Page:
The key performance criterion at the tests was stability of precision. The Neuchatel Observatory ranked timepieces by the remaining number of points after deduction is made according to the errors. The Geneva Observatory, meanwhile, calculated 60 points as a full score.
The high testing standards were very difficult to meet with wristwatches manufactured for commercial sale. Instead, the timepiece manufacturers designed prototypes, adjusted them especially for the tests, and entrusted them to the observatory for the actual testing procedures. Timepieces that passed the tests were certified as observatory chronometers. These chronometers rarely made it to market, however, as they were only designed for precision. If timepieces were designed to meet practical requirements for commercial success, they lost too much precision to pass the testing standards. The timepiece that won the first prize at the competition incorporated the highest technologies available in the Swiss timepiece industry and required the highest points for precision.
Results Achieved by Mechanical Wristwatches at the Neuchatel Observatory Competition
Results of mechanical wristwatches
In 1964 when Seiko joined the competition for the first time, the best ranking entries from Suwa Seikosha and Daini Seikosha respectively finished in 144th (7.97 points) and 153th (8.47 points) place, too low to even pass the tests. In 1967, only three years later, they respectively won the 3rd and 2nd of Series Prize in the company prize category. In 1968, Suwa Seikosha surpassed the 1st prize score of the previous year (OMEGA: 1.73 points). But in the same year the Neuchatel Observatory cancelled its competition. Suddenly, and for the first time ever, Suwa Seikosha was in reach of a top position in the Geneva Observatory Competition. Ultimately it took the 4th place ranking (58.19 points) to 10th place, the highest ranking for a mechanical wristwatch, while Quartz watches made in Switzerland took the 1st to 3rd place positions in the wristwatch section. The 58.19 points awarded at Geneva (point-addition scoring system) surpassed all records from the past. If converted to the Neuchatel point-deduction scoring system, the score would have been 1.33 points, also an all-time record.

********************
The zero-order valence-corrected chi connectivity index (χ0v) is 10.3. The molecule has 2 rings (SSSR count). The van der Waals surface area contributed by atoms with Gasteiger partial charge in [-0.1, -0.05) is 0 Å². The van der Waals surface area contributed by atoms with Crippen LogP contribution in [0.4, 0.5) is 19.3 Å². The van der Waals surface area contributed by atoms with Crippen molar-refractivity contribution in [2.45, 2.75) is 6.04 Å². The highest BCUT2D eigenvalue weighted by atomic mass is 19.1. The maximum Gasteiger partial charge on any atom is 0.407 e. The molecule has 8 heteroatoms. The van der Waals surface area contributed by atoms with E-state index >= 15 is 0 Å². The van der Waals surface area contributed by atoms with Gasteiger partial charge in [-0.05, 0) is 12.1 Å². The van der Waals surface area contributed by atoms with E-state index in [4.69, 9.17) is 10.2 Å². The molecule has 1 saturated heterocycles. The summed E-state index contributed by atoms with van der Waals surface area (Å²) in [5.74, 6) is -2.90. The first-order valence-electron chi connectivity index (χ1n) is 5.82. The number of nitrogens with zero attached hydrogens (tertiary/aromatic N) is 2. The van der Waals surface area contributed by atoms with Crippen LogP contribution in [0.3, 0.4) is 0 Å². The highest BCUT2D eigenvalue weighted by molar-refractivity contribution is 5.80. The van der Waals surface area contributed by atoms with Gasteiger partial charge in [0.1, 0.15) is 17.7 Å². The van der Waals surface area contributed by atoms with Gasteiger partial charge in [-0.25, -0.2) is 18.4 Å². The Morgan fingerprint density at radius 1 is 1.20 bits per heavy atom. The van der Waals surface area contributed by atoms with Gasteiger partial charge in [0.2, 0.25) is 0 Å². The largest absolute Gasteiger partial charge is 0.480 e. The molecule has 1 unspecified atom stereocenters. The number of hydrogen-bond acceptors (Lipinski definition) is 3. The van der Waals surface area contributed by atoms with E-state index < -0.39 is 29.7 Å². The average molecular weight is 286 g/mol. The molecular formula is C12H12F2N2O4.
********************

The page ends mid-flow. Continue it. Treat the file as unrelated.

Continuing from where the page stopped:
The judges at the observatory competitions in Switzerland asked timepiece manufacturers to reduce the precision error of mechanical timepieces –the total of various kinds of error such as temperature error, position difference, and isochronal error– to “as close to 0 as possible.” Seiko’s coordinators and engineers teamed up to drastically improve its results and come within reach of the top ranking in only four years. They achieved this breakthrough by introducing a high-frequency balance, studying and advancing their command over theory, and skillfully adjusting the balance spring. Inconveniently, however, the Neuchatel Observatory decided to discontinue its competition in the same year. Over its history of more than 100 years, this competition had made great contributions to precision in the timepiece industry all over the world. Much of the technology and skill in precision learned through the competition was applied to the Grand Seiko and King Seiko, the top watches from Seiko.
"History of Seiko Watches in the Postwar Period”
"THE SEIKO BOOK”
"International Timepiece Journal”
・Hanetachi, N. 1968. Results of Neuchatel Observatory Chronometer Competition in 1967. Vol.9 No.94
・The Desk. 1969. Chronometer Competitions at Observatories. Vol.10 No.106
・he Desk. 1969. Chronometer Competitions at Observatories (2nd version) Vol.10 No.107
“Rapport sur le Concours chronométrique” OBSERVATOIRE CANTONAL de Neuchatel from 1963 to 1968